Ambulances parked near the Rhode Island Hospital Emergency Room. (Photo by Kevin G. Andrade/Rhode Island Current)
PROVIDENCE — State officials and doctors at Rhode Island Hospital are worried that recreational cannabis legalization may be to blame for a rise in traffic-related deaths over the first half of 2023.
Over half of the 36 traffic collisions that led to someone dying involved drinking and driving so far this year, according to information shared by the Rhode Island Department of Transportation at a press conference outside the emergency room of Lifespan’s Rhode Island Hospital Wednesday.
With six months left of the year, the state appears poised to nearly double the number of traffic-related deaths, including those involving alcohol or drugs, compared with the prior year, according to Chief of Highway Safety for the Rhode Island Department of Transportation Gabrielle Abbate.
“It is important for the public to understand that driving under the influence is defined as being under the influence of alcohol or drugs,” she said. “We, like other states, have seen an increase in crashes since passage of the law.”
Abbate said 36 people died on Rhode Island roads so far this year, just short of the 39 total traffic fatalities recorded in all of 2022 by the National Highway Traffic Safety Administration, in which 42% of fatal collisions on R.I. roads — resulting in 14 deaths and 89 severely injured — involved a mind-altering substance.
“It’s inconceivable we may lose another 20 people in the next three months,” she said. “But that’s the trend we’re on.”
Gov. Dan McKee signed the Rhode Island Cannabis Act into law in May 2022, legalizing recreational sale at a limited number of state-licensed dispensaries. Sales started in December, more than four years behind Massachusetts where multiple studies found no increase in fatal crashes following the legalization of recreational cannabis.
Abbate was unable to specify which drugs — licit or illicit — were involved in the deaths so far, adding that most toxicology screenings reveal a cocktail of substances in drivers’ systems.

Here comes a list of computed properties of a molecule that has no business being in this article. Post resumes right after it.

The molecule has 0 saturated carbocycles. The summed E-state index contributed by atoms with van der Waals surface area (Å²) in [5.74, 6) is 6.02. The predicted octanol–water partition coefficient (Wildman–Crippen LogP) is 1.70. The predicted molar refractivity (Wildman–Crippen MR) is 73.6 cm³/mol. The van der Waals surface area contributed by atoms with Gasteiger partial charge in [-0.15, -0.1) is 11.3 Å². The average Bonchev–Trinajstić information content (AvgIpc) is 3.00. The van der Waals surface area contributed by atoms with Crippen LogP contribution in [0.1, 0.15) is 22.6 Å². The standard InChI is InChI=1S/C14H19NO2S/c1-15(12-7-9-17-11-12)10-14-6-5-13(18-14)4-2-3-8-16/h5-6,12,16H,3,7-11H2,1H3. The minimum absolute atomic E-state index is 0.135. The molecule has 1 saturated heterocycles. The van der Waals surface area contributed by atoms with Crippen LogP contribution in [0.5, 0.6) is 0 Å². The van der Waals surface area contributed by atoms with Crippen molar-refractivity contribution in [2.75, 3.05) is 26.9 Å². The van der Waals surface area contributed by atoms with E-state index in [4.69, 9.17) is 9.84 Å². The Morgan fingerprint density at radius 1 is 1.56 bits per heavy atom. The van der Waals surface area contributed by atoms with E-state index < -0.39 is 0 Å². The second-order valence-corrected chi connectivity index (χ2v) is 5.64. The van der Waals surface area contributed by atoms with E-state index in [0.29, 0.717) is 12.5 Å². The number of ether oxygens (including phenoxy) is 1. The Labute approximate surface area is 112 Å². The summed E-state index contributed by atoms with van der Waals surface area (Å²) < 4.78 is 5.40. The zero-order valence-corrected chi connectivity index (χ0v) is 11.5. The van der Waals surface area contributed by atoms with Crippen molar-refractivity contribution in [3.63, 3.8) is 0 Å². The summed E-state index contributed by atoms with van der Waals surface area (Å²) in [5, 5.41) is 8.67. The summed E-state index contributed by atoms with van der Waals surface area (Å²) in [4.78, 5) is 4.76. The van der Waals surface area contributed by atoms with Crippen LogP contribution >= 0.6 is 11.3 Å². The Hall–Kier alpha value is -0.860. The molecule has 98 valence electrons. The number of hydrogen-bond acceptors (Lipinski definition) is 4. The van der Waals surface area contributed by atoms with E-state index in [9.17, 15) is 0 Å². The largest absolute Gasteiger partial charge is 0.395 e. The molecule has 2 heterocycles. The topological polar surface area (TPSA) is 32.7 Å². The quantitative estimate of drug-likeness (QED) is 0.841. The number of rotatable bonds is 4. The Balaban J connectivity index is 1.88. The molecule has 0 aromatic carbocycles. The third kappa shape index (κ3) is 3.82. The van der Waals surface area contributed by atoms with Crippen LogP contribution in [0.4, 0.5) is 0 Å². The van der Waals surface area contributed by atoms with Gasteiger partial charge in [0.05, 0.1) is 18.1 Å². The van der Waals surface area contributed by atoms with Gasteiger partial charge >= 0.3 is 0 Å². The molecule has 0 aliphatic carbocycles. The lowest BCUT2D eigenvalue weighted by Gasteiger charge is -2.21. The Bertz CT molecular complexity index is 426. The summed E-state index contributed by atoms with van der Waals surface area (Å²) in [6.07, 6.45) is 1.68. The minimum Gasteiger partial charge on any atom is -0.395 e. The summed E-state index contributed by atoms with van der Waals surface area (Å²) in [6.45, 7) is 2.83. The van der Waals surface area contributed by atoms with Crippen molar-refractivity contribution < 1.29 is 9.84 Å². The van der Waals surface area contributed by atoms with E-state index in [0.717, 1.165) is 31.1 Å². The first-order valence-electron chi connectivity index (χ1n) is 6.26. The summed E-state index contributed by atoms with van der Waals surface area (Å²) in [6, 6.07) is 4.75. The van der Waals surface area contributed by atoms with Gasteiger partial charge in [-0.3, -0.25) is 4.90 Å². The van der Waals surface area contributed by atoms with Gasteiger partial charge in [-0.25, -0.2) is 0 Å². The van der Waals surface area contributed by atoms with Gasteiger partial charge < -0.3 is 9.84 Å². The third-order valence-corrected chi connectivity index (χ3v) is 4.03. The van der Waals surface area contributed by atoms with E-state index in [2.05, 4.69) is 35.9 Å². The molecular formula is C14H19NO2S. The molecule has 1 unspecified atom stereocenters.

Charles Adams, chief of trauma and critical care at Rhode Island Hospital, said his and other doctor’s experience in emergency settings seem to be more than just a coincidence.
“Anybody that’s driven in Rhode Island has smelled someone smoking weed and seen them drifting on the road,” Adams said.
Cannabis advocates said officials’ claims about traffic fatalities and marijuana were unsubstantiated.
“Evidence from dozens of other states that have legalized cannabis for adults show there’s no correlation between cannabis reform and traffic fatalities,” Jared Moffat, of the Marijuana Policy Institute, said in an email. “It’s disappointing if state officials are making baseless claims with no evidence.“
Adams said doctors are particularly worried for the summer, when collisions increase due to people being more active, along with more frequent social gatherings involving alcohol and other substances.
“We call the summer ‘trauma season’ and that’s really important because we’re going to fill our beds with people with devastating injuries,” Adams said. “This is preventable.
“If you’re impaired, you have slow reaction times.”
Officials advised moderation in substance consumption and alternatives like a designated driver, Uber, calling a friend, or waiting to sober up before getting behind the wheel.
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